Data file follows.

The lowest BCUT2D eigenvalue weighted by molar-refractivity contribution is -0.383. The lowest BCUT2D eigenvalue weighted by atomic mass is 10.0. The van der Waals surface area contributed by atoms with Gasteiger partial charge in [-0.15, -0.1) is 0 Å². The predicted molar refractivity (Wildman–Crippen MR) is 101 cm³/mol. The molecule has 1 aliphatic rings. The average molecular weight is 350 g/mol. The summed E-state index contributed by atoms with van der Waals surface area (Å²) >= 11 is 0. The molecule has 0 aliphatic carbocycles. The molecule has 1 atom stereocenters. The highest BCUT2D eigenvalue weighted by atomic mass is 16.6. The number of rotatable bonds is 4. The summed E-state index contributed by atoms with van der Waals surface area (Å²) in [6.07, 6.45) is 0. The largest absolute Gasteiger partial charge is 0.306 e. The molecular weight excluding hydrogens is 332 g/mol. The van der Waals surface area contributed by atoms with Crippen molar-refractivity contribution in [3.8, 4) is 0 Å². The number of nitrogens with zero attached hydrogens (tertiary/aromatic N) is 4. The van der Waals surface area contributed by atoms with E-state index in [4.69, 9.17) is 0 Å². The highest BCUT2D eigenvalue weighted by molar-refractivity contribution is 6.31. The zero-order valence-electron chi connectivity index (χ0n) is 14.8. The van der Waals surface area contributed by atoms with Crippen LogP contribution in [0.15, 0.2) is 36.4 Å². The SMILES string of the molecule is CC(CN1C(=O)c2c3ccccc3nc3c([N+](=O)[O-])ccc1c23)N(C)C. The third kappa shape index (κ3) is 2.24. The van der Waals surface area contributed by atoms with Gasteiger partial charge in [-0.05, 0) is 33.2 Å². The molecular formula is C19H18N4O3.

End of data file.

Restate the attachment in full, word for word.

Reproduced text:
The lowest BCUT2D eigenvalue weighted by molar-refractivity contribution is -0.383. The lowest BCUT2D eigenvalue weighted by atomic mass is 10.0. The van der Waals surface area contributed by atoms with Gasteiger partial charge in [-0.15, -0.1) is 0 Å². The predicted molar refractivity (Wildman–Crippen MR) is 101 cm³/mol. The molecule has 1 aliphatic rings. The average molecular weight is 350 g/mol. The summed E-state index contributed by atoms with van der Waals surface area (Å²) >= 11 is 0. The molecule has 0 aliphatic carbocycles. The molecule has 1 atom stereocenters. The highest BCUT2D eigenvalue weighted by atomic mass is 16.6. The number of rotatable bonds is 4. The summed E-state index contributed by atoms with van der Waals surface area (Å²) in [6.07, 6.45) is 0. The largest absolute Gasteiger partial charge is 0.306 e. The molecular weight excluding hydrogens is 332 g/mol. The van der Waals surface area contributed by atoms with Crippen molar-refractivity contribution in [3.8, 4) is 0 Å². The number of nitrogens with zero attached hydrogens (tertiary/aromatic N) is 4. The van der Waals surface area contributed by atoms with E-state index in [4.69, 9.17) is 0 Å². The highest BCUT2D eigenvalue weighted by molar-refractivity contribution is 6.31. The zero-order valence-electron chi connectivity index (χ0n) is 14.8. The van der Waals surface area contributed by atoms with Crippen LogP contribution in [0.15, 0.2) is 36.4 Å². The SMILES string of the molecule is CC(CN1C(=O)c2c3ccccc3nc3c([N+](=O)[O-])ccc1c23)N(C)C. The third kappa shape index (κ3) is 2.24. The van der Waals surface area contributed by atoms with Gasteiger partial charge in [-0.05, 0) is 33.2 Å². The molecular formula is C19H18N4O3.